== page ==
What happened to the AGF share price?
Trustee for AMP Capital China Growth Fund [ASX:AGF] was trading higher today as the Shanghai Composite lifted along with other Asian markets. By 1:20pm, the stock was trading at AU$0.815 a share, 0.62% stronger than yesterdays’ close.
Why did AGF shares do this?
Now, should you have a position in AGF? That is the same as asking the question, should you own the Chinese stock market as part of your portfolio?
I believe the answer is ‘YES’. Right now, the stock is trading at an even lower level than 2009. If you are a long term buyer of China, there is no better time to take a position.
This week the MSCI decided not to include the A-shares in its emerging market index. That means the current MSCI Emerging Market index is still underweight on the second largest economy in the world. Did they make the right call? They probably did. It’s hard to ignore some of the deficiencies in China’s current market model.
That is precisely why you need to think about investing in China related stocks or index-tracking stocks such as Trustee for AMP Capital China Growth Fund.
From my calculation, the current level of the Shanghai market is still too low for a 6–6.5% growth rate. It should be closer to the 4000 point mark at this level of growth.
As I look at the China-related stocks in the Aussie market such as GoConnect Ltd [ASX:GCN] and Dongfang Modern Agriculture [ASX:DFM], they are also potentially discounted as a result of China’s economic woes. They also present potential investment opportunities.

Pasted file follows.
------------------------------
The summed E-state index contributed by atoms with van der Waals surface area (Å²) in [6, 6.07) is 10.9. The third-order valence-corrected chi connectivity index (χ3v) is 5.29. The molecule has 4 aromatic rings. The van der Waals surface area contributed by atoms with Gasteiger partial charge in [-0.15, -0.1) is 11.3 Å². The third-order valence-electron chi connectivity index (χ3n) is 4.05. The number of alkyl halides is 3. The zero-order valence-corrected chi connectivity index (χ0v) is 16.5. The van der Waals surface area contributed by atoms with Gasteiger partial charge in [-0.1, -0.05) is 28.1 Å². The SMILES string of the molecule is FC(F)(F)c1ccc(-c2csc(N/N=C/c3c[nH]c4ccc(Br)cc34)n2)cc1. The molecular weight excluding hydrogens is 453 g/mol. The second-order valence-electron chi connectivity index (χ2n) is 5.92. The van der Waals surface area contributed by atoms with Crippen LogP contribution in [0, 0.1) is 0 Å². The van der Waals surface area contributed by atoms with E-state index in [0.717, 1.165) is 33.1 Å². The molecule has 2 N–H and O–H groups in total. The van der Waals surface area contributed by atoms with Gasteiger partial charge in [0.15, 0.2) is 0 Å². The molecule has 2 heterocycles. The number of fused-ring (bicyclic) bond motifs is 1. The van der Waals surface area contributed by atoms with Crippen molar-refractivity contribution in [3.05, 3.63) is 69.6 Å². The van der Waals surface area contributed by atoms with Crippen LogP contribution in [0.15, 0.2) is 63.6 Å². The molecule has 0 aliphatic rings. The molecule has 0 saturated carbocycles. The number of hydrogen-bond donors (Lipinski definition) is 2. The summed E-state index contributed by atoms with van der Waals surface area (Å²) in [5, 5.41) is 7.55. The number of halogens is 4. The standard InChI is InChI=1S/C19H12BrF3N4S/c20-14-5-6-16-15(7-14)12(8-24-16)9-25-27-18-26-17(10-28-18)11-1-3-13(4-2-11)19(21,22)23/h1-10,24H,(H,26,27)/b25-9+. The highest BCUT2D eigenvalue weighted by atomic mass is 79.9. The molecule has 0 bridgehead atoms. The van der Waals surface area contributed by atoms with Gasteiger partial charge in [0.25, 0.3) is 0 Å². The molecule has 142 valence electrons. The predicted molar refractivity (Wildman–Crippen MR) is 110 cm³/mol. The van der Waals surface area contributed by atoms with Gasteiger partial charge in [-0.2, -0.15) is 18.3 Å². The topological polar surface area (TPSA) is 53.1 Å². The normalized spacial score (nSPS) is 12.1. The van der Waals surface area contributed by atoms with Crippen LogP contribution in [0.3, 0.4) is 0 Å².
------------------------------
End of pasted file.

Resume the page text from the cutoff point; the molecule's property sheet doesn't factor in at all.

What now for AGF?
Buying AGF is effectively buying China. When you buy China, you need to be a long term investor. If you are, now is a perfect low point to get in. When will your investment pay off? It will pay off when China’s economy starts to meaningfully turn around.
Don’t get me wrong, there’s a lot to be done on the reform front in China. Despite the ongoing deep transformation in China’s economic model right now, its growth is still holding up strongly. Progress is made on boosting services, personal income, rationalising overcapacity and liberalising markets. However, attention must now turn to the corporate debt side.
I do believe the pace of reform should be faster and more aggressive, but I also realise it will take a strong and unified Chinese government to achieve that. While China runs its course of structural reform, the current low point is a good time to get in. China will continue extend its financial influence in the future. My advice is to buy it cheap and time it well.
Emerging Market Analyst, New Frontier Investor